Angola, Clausewitz, and the American Way of War

Angola, Clausewitz, and the American Way of War
Angola, Clausewitz, and the American Way of War
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Angola, Clausewitz, and the American Way of War. John S. McCain IV. CreateSpace Independent Publishing Platform. 2017.

Angola, Clausewitz, and the American Way of War is an example of a book with great potential that falls short of its goal. In this slim volume, John S. McCain IV attempts to use the case of apartheid South Africa’s wars in Angola and Namibia during the 1980s as a positive example of Clausewitzian strategy in which political success (defeat of a Soviet and Cuban-backed onslaught) was achieved by devising effective ways and efficiently using limited means. He contrasts South African strategic acumen in stymying the efforts of the Southwest African People’s Organization and Cuban troops to take over Namibia with the lack of US strategy against Al Qaeda since 9/11 in the so-called global war on terrorism and the seemingly endless operations in Afghanistan and other locations in Southwest Asia and Africa. The author fails in his effort because he confuses the South African Defense Force’s (SADF’s) operational success with strategic brilliance and relies on one-sided evidence. The result is an impressive recounting of South Africa’s triumphs on the battlefields in Angola and Namibia which does not provide a satisfying bridge to strategic insights.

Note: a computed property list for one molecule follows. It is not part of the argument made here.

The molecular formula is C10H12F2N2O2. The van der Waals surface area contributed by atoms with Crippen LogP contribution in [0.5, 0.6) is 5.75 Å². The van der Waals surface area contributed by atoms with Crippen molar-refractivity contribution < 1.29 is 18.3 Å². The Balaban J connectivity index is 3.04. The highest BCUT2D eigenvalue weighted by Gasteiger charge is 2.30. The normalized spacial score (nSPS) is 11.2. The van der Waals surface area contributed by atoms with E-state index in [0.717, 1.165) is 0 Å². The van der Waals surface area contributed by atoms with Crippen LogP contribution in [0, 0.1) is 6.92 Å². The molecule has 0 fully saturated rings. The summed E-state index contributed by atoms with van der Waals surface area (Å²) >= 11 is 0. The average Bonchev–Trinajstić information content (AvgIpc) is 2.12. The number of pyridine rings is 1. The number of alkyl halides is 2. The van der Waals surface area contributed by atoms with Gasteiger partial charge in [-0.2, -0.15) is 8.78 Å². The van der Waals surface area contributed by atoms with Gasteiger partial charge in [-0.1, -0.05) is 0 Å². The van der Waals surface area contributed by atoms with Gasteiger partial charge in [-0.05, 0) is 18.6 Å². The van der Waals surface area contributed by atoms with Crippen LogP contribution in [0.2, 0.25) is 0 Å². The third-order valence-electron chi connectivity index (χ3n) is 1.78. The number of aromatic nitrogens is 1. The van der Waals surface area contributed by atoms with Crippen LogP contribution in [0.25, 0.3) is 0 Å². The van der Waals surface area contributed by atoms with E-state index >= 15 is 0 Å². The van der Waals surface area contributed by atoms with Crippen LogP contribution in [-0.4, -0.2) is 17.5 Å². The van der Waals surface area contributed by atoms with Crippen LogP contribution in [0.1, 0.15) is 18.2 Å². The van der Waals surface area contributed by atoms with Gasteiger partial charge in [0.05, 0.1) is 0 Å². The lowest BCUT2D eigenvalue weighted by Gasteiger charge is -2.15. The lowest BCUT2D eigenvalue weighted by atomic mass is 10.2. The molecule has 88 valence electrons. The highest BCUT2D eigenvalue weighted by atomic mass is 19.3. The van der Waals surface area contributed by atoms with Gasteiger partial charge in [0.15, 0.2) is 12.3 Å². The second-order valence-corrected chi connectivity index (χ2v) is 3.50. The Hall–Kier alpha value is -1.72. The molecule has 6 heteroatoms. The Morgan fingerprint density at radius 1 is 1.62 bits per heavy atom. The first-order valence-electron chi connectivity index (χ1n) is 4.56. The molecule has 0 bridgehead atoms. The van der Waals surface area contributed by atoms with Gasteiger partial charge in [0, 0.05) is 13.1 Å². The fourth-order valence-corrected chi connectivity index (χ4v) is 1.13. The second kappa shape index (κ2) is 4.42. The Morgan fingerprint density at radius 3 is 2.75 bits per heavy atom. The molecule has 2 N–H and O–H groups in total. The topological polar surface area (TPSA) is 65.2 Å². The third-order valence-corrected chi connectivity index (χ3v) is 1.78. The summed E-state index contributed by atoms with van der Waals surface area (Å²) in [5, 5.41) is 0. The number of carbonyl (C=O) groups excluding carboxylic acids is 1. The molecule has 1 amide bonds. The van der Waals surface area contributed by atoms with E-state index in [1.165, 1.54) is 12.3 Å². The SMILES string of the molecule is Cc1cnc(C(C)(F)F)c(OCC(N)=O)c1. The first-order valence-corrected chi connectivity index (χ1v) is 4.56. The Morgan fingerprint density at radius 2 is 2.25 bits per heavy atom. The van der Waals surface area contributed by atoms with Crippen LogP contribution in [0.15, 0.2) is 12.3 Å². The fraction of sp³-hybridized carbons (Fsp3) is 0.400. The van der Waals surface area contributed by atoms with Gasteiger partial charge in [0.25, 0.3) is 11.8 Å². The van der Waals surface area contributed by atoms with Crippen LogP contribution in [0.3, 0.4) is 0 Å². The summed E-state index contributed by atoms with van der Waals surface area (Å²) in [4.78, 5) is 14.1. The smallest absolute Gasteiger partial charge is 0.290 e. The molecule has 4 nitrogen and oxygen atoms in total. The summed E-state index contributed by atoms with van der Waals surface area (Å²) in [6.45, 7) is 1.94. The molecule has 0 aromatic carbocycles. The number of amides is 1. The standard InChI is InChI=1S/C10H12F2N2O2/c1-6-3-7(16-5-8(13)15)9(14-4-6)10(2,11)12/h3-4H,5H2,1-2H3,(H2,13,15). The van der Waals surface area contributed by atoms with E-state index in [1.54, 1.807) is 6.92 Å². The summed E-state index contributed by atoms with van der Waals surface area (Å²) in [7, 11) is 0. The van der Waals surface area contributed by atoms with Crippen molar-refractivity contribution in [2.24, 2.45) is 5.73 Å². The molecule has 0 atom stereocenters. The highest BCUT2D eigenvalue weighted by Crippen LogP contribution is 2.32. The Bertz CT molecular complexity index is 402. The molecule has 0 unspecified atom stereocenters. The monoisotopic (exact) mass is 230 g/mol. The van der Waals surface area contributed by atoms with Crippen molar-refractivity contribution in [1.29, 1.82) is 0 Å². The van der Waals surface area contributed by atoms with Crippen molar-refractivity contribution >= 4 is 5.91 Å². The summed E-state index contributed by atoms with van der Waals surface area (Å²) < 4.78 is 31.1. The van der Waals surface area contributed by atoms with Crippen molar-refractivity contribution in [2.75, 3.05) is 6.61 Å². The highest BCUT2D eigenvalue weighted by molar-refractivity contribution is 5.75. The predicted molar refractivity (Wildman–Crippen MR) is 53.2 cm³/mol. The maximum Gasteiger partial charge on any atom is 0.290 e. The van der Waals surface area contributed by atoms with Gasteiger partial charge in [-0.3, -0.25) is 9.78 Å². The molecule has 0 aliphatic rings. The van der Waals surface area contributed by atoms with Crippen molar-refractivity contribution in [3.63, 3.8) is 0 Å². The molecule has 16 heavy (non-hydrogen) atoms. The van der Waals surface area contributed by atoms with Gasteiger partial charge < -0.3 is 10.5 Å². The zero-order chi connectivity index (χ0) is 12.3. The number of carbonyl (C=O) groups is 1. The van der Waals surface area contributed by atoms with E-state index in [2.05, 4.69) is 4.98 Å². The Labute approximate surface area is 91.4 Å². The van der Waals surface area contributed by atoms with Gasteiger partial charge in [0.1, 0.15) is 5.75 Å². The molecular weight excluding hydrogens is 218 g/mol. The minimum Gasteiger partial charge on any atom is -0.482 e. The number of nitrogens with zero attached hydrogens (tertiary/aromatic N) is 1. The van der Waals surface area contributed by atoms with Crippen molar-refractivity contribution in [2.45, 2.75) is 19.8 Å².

McCain’s admiration for the apartheid regime’s strategy relies too much on the narrative of its supporters and does not include other literature at the political and strategic level that would have led to a more accurate and balanced evaluation.[1] Instead of ensuring the survival of the apartheid regime, for example, Prime Minister-then-President P.W Botha’s “total strategy” of intervening in Angola and Namibia and suppressing domestic opposition inside South Africa backfired and led to a strengthening of international sanctions that helped bring the downfall of the regime and paved the way for President F.W. de Klerk to replace Botha and begin the transition to majority rule. In Namibia, moreover, the apartheid regime’s strategy of placing black allies in power was defeated in 1989, when the Southwest African People’s Organization swept to power in democratic elections. In the end, the apartheid leadership’s laager (circle the wagons) syndrome led to an excessive fear of a communist onslaught from Angola and strategic overreaction.